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Presentation warns students not to start vaping

Officers from the South Dakota Highway Patrol visited Mitchell Middle School on Friday to warn students of the hazards of vaping. The presentation, held in the middle school's gym, gave an overview of the harm the substances in vape pens such as ...

South Dakota Highway Patrol Sgt. Isaac Kurtz speaks to students at Mitchell Middle School about the dangers and effects of vaping during a presentation on Friday in the school's gym. (Matt Gade / Republic)
South Dakota Highway Patrol Sgt. Isaac Kurtz speaks to students at Mitchell Middle School about the dangers and effects of vaping during a presentation on Friday in the school's gym. (Matt Gade / Republic)

Officers from the South Dakota Highway Patrol visited Mitchell Middle School on Friday to warn students of the hazards of vaping.

The presentation, held in the middle school's gym, gave an overview of the harm the substances in vape pens such as Juuls and e-cigarettes can do before the user reaches adulthood, as well as the physical and social effects they can cause down the line.

"Juuling is highly addictive," said Sgt. Isaac Kurtz, who delivered the majority of the 45-minute presentation. "The problem we are running into is, it's more addictive, especially for the young crowd, because of the nicotine content and the effects it has on the developing brain."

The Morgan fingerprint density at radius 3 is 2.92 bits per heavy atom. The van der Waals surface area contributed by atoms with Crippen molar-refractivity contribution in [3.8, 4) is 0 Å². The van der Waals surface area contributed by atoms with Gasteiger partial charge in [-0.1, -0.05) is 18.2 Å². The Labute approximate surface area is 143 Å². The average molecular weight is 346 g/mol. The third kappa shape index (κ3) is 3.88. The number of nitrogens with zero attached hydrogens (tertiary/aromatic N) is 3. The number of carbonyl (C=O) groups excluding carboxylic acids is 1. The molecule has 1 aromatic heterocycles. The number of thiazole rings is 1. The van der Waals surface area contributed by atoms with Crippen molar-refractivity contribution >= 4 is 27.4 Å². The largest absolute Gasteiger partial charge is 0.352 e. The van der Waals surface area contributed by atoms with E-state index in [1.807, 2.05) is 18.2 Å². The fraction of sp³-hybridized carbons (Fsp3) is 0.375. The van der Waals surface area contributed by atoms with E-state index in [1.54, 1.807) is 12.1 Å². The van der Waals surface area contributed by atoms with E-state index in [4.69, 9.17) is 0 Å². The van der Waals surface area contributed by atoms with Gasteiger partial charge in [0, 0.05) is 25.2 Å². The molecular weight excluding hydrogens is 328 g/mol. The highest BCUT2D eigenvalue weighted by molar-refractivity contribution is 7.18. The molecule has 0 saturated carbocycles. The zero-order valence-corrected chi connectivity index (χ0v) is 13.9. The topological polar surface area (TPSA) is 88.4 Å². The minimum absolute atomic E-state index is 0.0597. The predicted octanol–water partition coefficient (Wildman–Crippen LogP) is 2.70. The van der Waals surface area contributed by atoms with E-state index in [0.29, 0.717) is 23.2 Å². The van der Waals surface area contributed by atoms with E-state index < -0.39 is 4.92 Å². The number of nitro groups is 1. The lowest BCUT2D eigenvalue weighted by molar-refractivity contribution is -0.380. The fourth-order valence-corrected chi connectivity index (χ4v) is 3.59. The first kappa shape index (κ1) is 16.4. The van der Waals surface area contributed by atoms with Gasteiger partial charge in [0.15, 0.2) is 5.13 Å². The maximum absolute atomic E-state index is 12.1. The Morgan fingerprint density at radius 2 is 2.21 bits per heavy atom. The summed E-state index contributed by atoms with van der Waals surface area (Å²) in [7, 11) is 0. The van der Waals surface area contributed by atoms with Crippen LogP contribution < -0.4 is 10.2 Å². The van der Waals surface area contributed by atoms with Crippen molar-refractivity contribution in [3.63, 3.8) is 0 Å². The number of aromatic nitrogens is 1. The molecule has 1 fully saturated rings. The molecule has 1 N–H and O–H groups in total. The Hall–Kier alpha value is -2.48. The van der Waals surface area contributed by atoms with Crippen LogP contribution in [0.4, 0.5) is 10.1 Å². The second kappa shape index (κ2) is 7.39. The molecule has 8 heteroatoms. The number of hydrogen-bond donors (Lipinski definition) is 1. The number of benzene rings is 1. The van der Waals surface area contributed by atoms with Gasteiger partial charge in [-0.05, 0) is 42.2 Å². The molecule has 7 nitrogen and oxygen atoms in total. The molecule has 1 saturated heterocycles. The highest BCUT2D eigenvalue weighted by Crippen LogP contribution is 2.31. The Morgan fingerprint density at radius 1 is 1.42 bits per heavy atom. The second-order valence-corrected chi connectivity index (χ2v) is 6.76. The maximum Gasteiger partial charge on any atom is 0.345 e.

Kurtz said the presentation was first given at some point in either late December or early January for a trooper's daughter and her class. Since then, it's been given to several other schools in eastern South Dakota.

The presentation was given three times at the middle school on Friday, once for students in each grade.

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Kurtz said the tobacco industry today is marketing e-cigarettes and vape pens to appeal to younger people and that while they may be the lesser of two evils compared to lower-tech tobacco products, even products that claim to be nicotine-free can include the addictive substance, with some containing up to 20 times more nicotine than a cigarette.

"The earlier they can get you hooked on something, the more money they're going to make on it," Kurtz said in reference to the tobacco industry. "They don't care if it can cause cancer or harm your brain. They want your money."

According to the presentation, the juice used in vape pens contains numerous chemicals and can cause memory and emotional issues in a brain that's not fully developed.

Trooper David Koch showed students photos of people who had been burned, blinded, had their teeth knocked out or been otherwise injured when a vape pen exploded near them. He said that even if those products are used as intended, they could cause irreparable injury far beyond what cigarettes can do.

The officers warned that using vape pens to ingest THC can cause additional problems because in addition to exposing the user to the same hazards as other vaping products, it can get them arrested. They encouraged the students to resist peer pressure and make sure they're getting their information on the safety of a product from reputable sources.

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